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Regional integration and foreign direct investment : a conceptual framework and three cases

  • Blomstrom, Magnus
  • Kokko, Ari

The authors discuss how regional investment agreements may affect the inward and outward flows of foreign direct investments in the integrating region. After describing the multidimensional character of the issue, they provide a conceptual framework for analysis as well as three case studies focused on different kinds of regional integration: (1) North-North integration (Canada joining the CUSFTA); (2) North-South integration (Mexico's accession to NAFTA); and (3) South-South integration (MERCOSUR). They conclude that the response to an integration agreement will, in each case, depend on the environmental change brought about by the regional investment agreements, the locational advantage of the country or region, the competitiveness of local firms in the integrating region, and the motives for foreign direct investment in and by the country or region in question. The creation of the Canada-U.S. Free Trade Agreement (CUSFTA), for example, had relatively little influence on direct investment patterns in Canada, since much of the trade between Canada and the United States had been liberalized long before the CUSFTA was established. By contrast, the Mexican accession to NAFTA brought about significant policy changes, which helps to explain foreign multinationals'increasing interest in the country. Similarly, the establishment of the MERCOSUR Common Market is likely to significantly affect the region's policy environment, which suggests that it may have a notable (although varying) impact on foreign direct investment in the four member countries.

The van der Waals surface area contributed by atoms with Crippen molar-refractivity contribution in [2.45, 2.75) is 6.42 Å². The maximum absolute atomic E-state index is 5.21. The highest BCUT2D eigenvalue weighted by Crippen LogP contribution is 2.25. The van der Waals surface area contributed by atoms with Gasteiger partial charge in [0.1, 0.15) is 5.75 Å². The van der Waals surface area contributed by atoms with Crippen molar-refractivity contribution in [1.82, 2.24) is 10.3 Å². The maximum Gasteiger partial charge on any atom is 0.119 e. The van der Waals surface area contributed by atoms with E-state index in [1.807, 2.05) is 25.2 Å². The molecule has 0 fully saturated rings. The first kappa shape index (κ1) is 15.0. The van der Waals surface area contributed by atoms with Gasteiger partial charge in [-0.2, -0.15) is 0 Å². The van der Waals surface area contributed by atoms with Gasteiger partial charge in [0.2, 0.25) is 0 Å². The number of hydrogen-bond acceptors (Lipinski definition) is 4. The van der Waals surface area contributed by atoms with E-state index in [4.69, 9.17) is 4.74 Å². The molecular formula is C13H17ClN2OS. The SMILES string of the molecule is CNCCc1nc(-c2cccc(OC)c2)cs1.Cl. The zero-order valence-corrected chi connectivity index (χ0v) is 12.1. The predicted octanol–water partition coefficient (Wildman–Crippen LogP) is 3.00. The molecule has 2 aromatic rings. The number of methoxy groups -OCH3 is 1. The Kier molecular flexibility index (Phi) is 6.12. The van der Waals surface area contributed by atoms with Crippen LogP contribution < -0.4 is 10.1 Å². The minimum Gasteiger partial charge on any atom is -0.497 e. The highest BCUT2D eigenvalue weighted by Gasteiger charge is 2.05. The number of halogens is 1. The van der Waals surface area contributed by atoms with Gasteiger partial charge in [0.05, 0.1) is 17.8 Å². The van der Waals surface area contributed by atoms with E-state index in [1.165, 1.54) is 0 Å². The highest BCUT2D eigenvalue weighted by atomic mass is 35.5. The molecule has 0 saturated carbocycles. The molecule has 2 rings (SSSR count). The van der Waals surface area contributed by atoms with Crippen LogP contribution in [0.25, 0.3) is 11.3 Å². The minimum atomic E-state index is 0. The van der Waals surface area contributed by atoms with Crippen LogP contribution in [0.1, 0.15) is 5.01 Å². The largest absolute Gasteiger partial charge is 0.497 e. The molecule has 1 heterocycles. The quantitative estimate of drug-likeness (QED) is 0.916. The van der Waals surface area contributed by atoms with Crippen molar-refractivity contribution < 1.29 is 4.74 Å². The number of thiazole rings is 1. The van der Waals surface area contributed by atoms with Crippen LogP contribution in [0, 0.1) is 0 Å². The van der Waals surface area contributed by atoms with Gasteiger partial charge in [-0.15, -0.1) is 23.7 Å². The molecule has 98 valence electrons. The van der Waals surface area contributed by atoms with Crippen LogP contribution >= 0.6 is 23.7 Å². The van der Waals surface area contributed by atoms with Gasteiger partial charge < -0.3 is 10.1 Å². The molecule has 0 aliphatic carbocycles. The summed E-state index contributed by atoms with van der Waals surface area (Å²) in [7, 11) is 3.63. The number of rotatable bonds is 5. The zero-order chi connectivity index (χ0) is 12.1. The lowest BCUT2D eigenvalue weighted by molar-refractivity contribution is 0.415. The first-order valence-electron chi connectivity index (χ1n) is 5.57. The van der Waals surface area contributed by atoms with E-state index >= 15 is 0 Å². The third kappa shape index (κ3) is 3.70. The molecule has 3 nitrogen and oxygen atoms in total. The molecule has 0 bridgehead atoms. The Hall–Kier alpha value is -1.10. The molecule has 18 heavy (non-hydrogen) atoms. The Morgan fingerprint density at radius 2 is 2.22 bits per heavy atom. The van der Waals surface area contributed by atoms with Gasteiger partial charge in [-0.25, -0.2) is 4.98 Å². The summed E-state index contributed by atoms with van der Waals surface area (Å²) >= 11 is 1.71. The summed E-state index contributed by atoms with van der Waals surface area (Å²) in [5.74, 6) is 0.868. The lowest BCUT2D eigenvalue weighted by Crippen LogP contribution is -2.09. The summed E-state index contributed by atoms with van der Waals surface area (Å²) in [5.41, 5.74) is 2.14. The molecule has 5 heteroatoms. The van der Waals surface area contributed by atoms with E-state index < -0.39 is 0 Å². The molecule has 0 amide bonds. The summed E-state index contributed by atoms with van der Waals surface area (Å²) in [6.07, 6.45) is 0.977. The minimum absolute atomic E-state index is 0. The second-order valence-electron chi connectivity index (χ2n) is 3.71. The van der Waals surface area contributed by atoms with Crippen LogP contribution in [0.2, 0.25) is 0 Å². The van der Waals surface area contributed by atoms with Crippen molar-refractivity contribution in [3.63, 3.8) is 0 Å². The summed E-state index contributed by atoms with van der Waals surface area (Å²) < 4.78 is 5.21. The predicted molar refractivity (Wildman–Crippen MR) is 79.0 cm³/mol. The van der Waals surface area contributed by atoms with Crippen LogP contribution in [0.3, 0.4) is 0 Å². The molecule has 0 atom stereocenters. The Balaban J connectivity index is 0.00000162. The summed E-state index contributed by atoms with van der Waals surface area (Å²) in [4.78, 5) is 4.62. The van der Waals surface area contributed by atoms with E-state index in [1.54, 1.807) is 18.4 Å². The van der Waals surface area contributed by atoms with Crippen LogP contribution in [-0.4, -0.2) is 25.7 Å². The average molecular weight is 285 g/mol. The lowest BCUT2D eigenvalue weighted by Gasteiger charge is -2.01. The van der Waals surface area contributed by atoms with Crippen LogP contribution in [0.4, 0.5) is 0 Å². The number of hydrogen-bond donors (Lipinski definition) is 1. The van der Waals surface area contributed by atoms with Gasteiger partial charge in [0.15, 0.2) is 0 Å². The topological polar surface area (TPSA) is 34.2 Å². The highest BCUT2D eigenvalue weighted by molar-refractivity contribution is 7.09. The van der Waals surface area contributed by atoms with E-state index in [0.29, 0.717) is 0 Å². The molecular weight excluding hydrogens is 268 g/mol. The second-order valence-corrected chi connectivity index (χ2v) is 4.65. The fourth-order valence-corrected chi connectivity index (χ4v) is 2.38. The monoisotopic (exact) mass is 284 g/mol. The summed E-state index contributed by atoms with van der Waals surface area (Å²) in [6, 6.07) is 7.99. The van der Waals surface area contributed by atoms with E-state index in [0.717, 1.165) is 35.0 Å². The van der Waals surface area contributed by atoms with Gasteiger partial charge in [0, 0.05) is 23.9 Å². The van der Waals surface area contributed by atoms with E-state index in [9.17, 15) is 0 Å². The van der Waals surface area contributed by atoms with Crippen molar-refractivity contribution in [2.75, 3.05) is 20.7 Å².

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Paper provided by The World Bank in its series Policy Research Working Paper Series with number 1750.

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Date of creation: 30 Apr 1997
Date of revision:
Handle: RePEc:wbk:wbrwps:1750
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  1. J. Bhagwati & R. Brecher, 1978. "National Welfare in an Open Economy in the Presence of Foreign Owned Factors of Production," Working papers 224, Massachusetts Institute of Technology (MIT), Department of Economics.
  2. Belderbos, R.A., 1992. "Large Multnational Enterprises Based in a Small Economy: Effects on Domestic Investment," Papers 9115-g, Erasmus University of Rotterdam - Institute for Economic Research.
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  4. Gary Clyde Hufbauer & Jeffrey J. Schott, 1993. "NAFTA: An Assessment, Revised Edition," Peterson Institute Press: All Books, Peterson Institute for International Economics, number 70.
  5. Eduardo Borensztein & Jose De Gregorio & Jong-Wha Lee, 1995. "How Does Foreign Direct Investment Affect Economic Growth?," NBER Working Papers 5057, National Bureau of Economic Research, Inc.
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  8. Robert E. Lipsey & Magnus Blomstrom & Eric Ramstetter, 1995. "Internationalized Production in World Output," NBER Working Papers 5385, National Bureau of Economic Research, Inc.
  9. Kokko, Ari, 1994. "Technology, market characteristics, and spillovers," Journal of Development Economics, Elsevier, vol. 43(2), pages 279-293, April.
  10. Brecher, Richard A. & Diaz Alejandro, Carlos F., 1977. "Tariffs, foreign capital and immiserizing growth," Journal of International Economics, Elsevier, vol. 7(4), pages 317-322, November.
  11. Guy V.G. Stevens & Robert E. Lipsey, 1988. "Interactions between domestic and foreign investment," International Finance Discussion Papers 329, Board of Governors of the Federal Reserve System (U.S.).
  12. Smith, Alasdair, 1992. "Measuring the effects of '1992'," Discussion Papers in Economics 07/92, Department of Economics, University of Sussex.
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